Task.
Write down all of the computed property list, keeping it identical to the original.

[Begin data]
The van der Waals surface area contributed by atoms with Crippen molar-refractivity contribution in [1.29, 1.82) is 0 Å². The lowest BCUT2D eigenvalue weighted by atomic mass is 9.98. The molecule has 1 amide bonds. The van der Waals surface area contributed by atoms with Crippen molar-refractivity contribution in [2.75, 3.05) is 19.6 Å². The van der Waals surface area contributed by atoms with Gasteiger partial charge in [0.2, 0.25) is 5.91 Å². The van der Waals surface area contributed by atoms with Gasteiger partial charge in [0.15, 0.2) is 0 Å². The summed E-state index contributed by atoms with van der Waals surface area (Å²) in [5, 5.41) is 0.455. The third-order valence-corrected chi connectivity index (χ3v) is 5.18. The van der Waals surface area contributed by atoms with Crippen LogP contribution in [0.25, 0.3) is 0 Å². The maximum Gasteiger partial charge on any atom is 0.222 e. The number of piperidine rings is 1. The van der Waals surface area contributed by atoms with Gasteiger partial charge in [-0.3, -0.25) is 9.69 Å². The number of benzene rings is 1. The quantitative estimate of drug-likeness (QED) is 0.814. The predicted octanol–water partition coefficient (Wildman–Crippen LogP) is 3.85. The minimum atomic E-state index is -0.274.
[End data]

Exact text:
The van der Waals surface area contributed by atoms with Crippen molar-refractivity contribution in [1.29, 1.82) is 0 Å². The lowest BCUT2D eigenvalue weighted by atomic mass is 9.98. The molecule has 1 amide bonds. The van der Waals surface area contributed by atoms with Crippen molar-refractivity contribution in [2.75, 3.05) is 19.6 Å². The van der Waals surface area contributed by atoms with Gasteiger partial charge in [0.2, 0.25) is 5.91 Å². The van der Waals surface area contributed by atoms with Gasteiger partial charge in [0.15, 0.2) is 0 Å². The summed E-state index contributed by atoms with van der Waals surface area (Å²) in [5, 5.41) is 0.455. The third-order valence-corrected chi connectivity index (χ3v) is 5.18. The van der Waals surface area contributed by atoms with Crippen LogP contribution in [0.25, 0.3) is 0 Å². The maximum Gasteiger partial charge on any atom is 0.222 e. The number of piperidine rings is 1. The van der Waals surface area contributed by atoms with Gasteiger partial charge in [-0.3, -0.25) is 9.69 Å². The number of benzene rings is 1. The quantitative estimate of drug-likeness (QED) is 0.814. The predicted octanol–water partition coefficient (Wildman–Crippen LogP) is 3.85. The minimum atomic E-state index is -0.274.